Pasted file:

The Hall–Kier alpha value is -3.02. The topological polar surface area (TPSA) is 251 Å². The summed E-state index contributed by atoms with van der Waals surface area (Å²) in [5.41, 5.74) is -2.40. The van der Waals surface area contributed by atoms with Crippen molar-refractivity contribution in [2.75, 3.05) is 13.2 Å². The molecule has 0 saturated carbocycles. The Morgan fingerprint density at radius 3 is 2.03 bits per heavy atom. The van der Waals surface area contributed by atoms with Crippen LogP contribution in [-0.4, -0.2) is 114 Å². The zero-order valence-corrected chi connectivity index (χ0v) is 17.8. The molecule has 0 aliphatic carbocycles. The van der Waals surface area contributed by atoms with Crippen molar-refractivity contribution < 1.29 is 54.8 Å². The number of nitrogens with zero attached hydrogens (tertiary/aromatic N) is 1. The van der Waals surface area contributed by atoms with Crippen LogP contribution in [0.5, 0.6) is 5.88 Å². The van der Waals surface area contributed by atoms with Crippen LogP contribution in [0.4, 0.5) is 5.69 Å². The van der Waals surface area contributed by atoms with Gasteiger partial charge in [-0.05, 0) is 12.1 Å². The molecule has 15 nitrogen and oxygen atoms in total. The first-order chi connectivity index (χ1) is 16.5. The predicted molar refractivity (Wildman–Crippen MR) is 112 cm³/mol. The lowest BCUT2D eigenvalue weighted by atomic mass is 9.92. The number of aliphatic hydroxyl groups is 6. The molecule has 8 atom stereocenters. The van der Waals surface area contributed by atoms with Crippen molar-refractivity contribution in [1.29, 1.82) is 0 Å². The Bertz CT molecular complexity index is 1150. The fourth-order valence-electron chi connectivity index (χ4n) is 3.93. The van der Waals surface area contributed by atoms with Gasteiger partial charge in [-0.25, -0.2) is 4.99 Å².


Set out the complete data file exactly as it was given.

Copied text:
The Hall–Kier alpha value is -3.02. The topological polar surface area (TPSA) is 251 Å². The summed E-state index contributed by atoms with van der Waals surface area (Å²) in [5.41, 5.74) is -2.40. The van der Waals surface area contributed by atoms with Crippen molar-refractivity contribution in [2.75, 3.05) is 13.2 Å². The molecule has 0 saturated carbocycles. The Morgan fingerprint density at radius 3 is 2.03 bits per heavy atom. The van der Waals surface area contributed by atoms with Crippen LogP contribution in [-0.4, -0.2) is 114 Å². The zero-order valence-corrected chi connectivity index (χ0v) is 17.8. The molecule has 0 aliphatic carbocycles. The van der Waals surface area contributed by atoms with Crippen molar-refractivity contribution < 1.29 is 54.8 Å². The number of nitrogens with zero attached hydrogens (tertiary/aromatic N) is 1. The van der Waals surface area contributed by atoms with Crippen LogP contribution in [0.5, 0.6) is 5.88 Å². The van der Waals surface area contributed by atoms with Crippen LogP contribution in [0.4, 0.5) is 5.69 Å². The van der Waals surface area contributed by atoms with Gasteiger partial charge in [-0.05, 0) is 12.1 Å². The molecule has 15 nitrogen and oxygen atoms in total. The first-order chi connectivity index (χ1) is 16.5. The predicted molar refractivity (Wildman–Crippen MR) is 112 cm³/mol. The lowest BCUT2D eigenvalue weighted by atomic mass is 9.92. The number of aliphatic hydroxyl groups is 6. The molecule has 8 atom stereocenters. The van der Waals surface area contributed by atoms with Crippen molar-refractivity contribution in [1.29, 1.82) is 0 Å². The Bertz CT molecular complexity index is 1150. The fourth-order valence-electron chi connectivity index (χ4n) is 3.93. The van der Waals surface area contributed by atoms with Gasteiger partial charge in [-0.25, -0.2) is 4.99 Å².